Yet it seems as if a kind of sleight-of-hand has been performed, for whilst the narrative appears to be about uncovering the mole, the way in which we are encouraged to engage with the characters at a personal level tells a different story. Although Haydon’s guilt is not entirely obvious when watching the film, the flatness of the reveal suggests either that we are intended to have been suspecting it all along, or that in fact it doesn’t really matter who the mole is. The mere fact that it is one of the main men is enough of a drama. Behind this, however, is a much more nuanced and emotional narrative strand, which focuses on the junior members of The Circus, Ricky Tarr (Tom Hardy) and Peter Guillam (Benedict Cumberbatch).

Both up-and-comers, their different personalities highlight the various ways in which being a member of British Intelligence can take its toll at a personal level. Tarr is perceived to be a loose-cannon, and to have become a liability because of his association with a Soviet agent, Irena (Svetlana Khodchenkova), who he rescues from her abusive husband. Tarr’s comparative lack of cold detachment - his inability to separate his work from his principles - leads not just to professional difficulties but to a further betrayal, this time by Smiley himself. In order to keep him on-side, Smiley promises to do everything he can to extradite Irena, even though he knows her to have already been murdered by Karla. Tarr, then, is incapable of being the operative that the Service demands, and instead unwittingly becomes Smiley’s tool, whose coolness at this point highlights just how low one must sink in order to find success in this professional world.

This is a goal that Peter Guillam, in contrast to Tarr, is well on his way to achieving. In a heart-breaking sequence he chooses his career over his personal relationship - much as Smiley does when he becomes aware of Haydon’s affair with his wife - telling his gay partner to leave in order to preserve his future with the Circus. Unlike Tarr, Guillam is well aware that he is being used by Smiley to get to the heart of the mole situation. In many ways Guillam’s narrative is the far more distressing because we can see what lies in his future: he will become one of the characterless, manipulative and paranoid men seated around the Circus conference table, about whom we as viewers can care very little because of the way they treat one another. Perhaps it is because these men all share a sense of this loss (we certainly know this to be the case with Smiley) that they all look so wretched. Although Tarr has lost the woman he loves and had his career with the Service all but destroyed, his individuality has won out and he is free to be himself. Guillam, on the other hand, is on the path to being stripped of his humanity, and it is in emphasising this sense of creeping personal coldness where the film is most effective. One gets the sense that not only do these people not like each other, but they don’t like themselves all that much either. It is for this reason that the lack of fanfare when the mole is uncovered is not necessarily a dramatic flaw in the film. On the contrary, it affectively conveys just how tragic these men’s lives are: the sense of personal and professional betrayal embodied in Haydon’s actions seems not only to not be a surprise, but appears actually to be routine.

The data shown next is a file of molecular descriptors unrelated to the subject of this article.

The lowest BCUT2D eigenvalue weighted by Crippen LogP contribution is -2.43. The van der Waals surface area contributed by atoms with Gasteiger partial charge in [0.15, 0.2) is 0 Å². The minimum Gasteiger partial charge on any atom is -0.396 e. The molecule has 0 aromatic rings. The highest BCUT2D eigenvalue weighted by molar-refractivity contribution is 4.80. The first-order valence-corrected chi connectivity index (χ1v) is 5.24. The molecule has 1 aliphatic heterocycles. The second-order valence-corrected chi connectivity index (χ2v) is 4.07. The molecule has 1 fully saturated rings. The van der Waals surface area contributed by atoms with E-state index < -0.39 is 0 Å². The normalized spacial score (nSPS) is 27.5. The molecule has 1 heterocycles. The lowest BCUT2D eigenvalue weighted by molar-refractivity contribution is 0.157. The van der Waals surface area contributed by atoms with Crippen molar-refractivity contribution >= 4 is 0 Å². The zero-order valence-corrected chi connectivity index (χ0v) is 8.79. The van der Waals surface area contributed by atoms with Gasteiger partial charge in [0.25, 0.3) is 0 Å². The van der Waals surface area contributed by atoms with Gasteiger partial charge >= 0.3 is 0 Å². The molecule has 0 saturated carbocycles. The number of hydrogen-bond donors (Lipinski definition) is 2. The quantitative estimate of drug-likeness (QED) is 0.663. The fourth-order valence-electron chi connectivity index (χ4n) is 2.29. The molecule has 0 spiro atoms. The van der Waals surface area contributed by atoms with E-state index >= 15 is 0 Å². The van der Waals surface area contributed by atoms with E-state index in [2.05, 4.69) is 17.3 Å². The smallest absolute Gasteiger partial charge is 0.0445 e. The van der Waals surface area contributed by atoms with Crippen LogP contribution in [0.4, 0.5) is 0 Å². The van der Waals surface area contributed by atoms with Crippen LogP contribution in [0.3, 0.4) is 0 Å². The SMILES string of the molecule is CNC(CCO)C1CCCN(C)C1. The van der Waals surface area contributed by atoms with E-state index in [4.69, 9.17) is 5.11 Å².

This Alternate Take was published on November 12, 2011.